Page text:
Tag Archives: Alan Mulally

ONE Alltech Ideas Conference: Part I

The first day. I was very excited to have an opportunity to attend this conference and I think everyone knew it.

The first day. I was very excited to have an opportunity to attend this conference and I think everyone knew it.

I had never been to an Alltech convention before this. I, of course, was familiar with them because of their products and I see booths and such at other conventions and events. But I had no idea what I was in for when I packed up my favorite cowboy boots and left the ranch on a red eye flight to Lexington, Kentucky. This two part blog will cover what I experienced during this convention.

Because I had a press pass I got a point of view most do not get. For a girl that doesn't get off the ranch much, it was quite the experience. Rupp Arena from the stage.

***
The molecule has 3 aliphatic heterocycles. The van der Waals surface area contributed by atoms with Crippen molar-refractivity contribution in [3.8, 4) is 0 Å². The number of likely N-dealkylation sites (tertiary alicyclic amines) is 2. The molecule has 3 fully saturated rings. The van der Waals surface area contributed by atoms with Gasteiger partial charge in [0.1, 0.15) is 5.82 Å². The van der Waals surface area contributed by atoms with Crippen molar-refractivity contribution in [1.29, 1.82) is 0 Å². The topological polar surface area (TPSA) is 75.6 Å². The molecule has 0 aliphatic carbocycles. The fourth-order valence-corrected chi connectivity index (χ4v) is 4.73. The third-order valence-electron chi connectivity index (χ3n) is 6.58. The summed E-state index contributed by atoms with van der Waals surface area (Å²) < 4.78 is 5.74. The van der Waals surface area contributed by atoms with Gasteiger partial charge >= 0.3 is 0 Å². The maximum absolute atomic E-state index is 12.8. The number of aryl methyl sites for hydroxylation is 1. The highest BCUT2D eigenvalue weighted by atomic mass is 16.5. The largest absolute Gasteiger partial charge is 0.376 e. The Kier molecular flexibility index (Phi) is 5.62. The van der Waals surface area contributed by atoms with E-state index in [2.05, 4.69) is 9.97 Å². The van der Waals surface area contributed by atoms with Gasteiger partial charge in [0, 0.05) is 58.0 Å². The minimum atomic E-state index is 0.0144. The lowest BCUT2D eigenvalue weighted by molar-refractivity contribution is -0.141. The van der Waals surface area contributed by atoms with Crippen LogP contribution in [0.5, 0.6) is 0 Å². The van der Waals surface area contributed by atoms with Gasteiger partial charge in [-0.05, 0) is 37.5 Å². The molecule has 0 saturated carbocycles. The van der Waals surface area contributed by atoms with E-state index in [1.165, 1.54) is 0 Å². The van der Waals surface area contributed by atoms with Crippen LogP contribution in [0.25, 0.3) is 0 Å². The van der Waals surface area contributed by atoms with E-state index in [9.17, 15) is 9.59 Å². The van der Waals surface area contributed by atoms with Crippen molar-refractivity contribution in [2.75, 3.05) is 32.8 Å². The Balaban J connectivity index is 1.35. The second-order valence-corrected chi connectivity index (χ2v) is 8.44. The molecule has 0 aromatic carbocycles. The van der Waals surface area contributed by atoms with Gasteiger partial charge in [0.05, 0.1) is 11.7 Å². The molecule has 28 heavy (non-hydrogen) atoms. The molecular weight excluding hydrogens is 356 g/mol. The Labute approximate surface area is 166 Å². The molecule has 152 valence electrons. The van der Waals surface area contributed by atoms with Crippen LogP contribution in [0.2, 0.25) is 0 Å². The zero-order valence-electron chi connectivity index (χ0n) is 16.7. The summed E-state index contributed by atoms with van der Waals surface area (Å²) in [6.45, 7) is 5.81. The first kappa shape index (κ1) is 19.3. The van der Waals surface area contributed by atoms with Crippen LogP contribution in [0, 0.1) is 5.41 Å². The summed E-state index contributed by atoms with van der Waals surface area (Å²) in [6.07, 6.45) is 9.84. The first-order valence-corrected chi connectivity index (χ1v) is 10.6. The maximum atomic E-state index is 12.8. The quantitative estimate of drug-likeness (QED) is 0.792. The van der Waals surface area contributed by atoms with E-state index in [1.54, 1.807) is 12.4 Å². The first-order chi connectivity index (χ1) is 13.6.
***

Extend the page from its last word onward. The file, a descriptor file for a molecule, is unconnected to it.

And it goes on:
Because I had a press pass I got a point of view most do not get. For a girl that doesn’t get off the ranch much, it was quite the experience. Rupp Arena from the stage.

I’ve been to hundreds of agriculture related events in my lifetime. I have never experienced a convention like ONE: The Alltech Ideas Conference. Ever. It is a stand alone conference. It was a cross between a Broadway show, a graduate class, a college agriculture party, a field day, and a team building retreat. Over 3,000 people from 71 countries were in attendance. If you are involved in agriculture or food, or even if you have an interest in agriculture, this is an event you need to attend next year.

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Part of what made this conference so unique was the fact it was deeply entertaining. It included keynote speakers that were not from agriculture, which brought a whole new perspective and vibe. The Governor of Kentucky, Matt Bevin, welcomed us the first day. Alan Mulally of Ford, received the Alltech Medal of Excellence Award and gave us some excellent leadership advice, “working together always works”.